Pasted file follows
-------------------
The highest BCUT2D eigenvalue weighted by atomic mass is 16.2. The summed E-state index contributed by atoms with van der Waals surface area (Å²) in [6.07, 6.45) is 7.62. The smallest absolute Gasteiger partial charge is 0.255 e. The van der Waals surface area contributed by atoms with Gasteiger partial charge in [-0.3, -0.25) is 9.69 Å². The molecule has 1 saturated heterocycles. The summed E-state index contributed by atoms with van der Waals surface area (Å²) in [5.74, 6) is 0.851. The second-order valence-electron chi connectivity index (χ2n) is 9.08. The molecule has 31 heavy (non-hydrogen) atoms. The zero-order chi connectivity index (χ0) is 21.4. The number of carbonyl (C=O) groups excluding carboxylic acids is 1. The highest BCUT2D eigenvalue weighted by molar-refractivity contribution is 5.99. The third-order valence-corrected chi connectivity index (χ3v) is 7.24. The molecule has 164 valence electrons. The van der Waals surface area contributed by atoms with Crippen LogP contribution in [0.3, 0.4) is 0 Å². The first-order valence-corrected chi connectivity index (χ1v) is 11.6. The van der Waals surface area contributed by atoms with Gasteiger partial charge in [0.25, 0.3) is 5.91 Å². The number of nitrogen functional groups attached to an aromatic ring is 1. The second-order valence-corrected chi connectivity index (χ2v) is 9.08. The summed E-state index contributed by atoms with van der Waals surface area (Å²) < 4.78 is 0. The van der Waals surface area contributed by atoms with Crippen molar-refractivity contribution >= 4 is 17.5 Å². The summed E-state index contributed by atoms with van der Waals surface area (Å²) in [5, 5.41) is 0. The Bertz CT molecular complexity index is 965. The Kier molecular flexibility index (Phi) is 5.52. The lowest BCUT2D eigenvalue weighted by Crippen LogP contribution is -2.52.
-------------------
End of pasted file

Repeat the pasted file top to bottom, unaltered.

The highest BCUT2D eigenvalue weighted by atomic mass is 16.2. The summed E-state index contributed by atoms with van der Waals surface area (Å²) in [6.07, 6.45) is 7.62. The smallest absolute Gasteiger partial charge is 0.255 e. The van der Waals surface area contributed by atoms with Gasteiger partial charge in [-0.3, -0.25) is 9.69 Å². The molecule has 1 saturated heterocycles. The summed E-state index contributed by atoms with van der Waals surface area (Å²) in [5.74, 6) is 0.851. The second-order valence-electron chi connectivity index (χ2n) is 9.08. The molecule has 31 heavy (non-hydrogen) atoms. The zero-order chi connectivity index (χ0) is 21.4. The number of carbonyl (C=O) groups excluding carboxylic acids is 1. The highest BCUT2D eigenvalue weighted by molar-refractivity contribution is 5.99. The third-order valence-corrected chi connectivity index (χ3v) is 7.24. The molecule has 164 valence electrons. The van der Waals surface area contributed by atoms with Crippen LogP contribution in [0.3, 0.4) is 0 Å². The first-order valence-corrected chi connectivity index (χ1v) is 11.6. The van der Waals surface area contributed by atoms with Gasteiger partial charge in [0.25, 0.3) is 5.91 Å². The number of nitrogen functional groups attached to an aromatic ring is 1. The second-order valence-corrected chi connectivity index (χ2v) is 9.08. The summed E-state index contributed by atoms with van der Waals surface area (Å²) < 4.78 is 0. The van der Waals surface area contributed by atoms with Crippen molar-refractivity contribution >= 4 is 17.5 Å². The summed E-state index contributed by atoms with van der Waals surface area (Å²) in [5, 5.41) is 0. The Bertz CT molecular complexity index is 965. The Kier molecular flexibility index (Phi) is 5.52. The lowest BCUT2D eigenvalue weighted by Crippen LogP contribution is -2.52.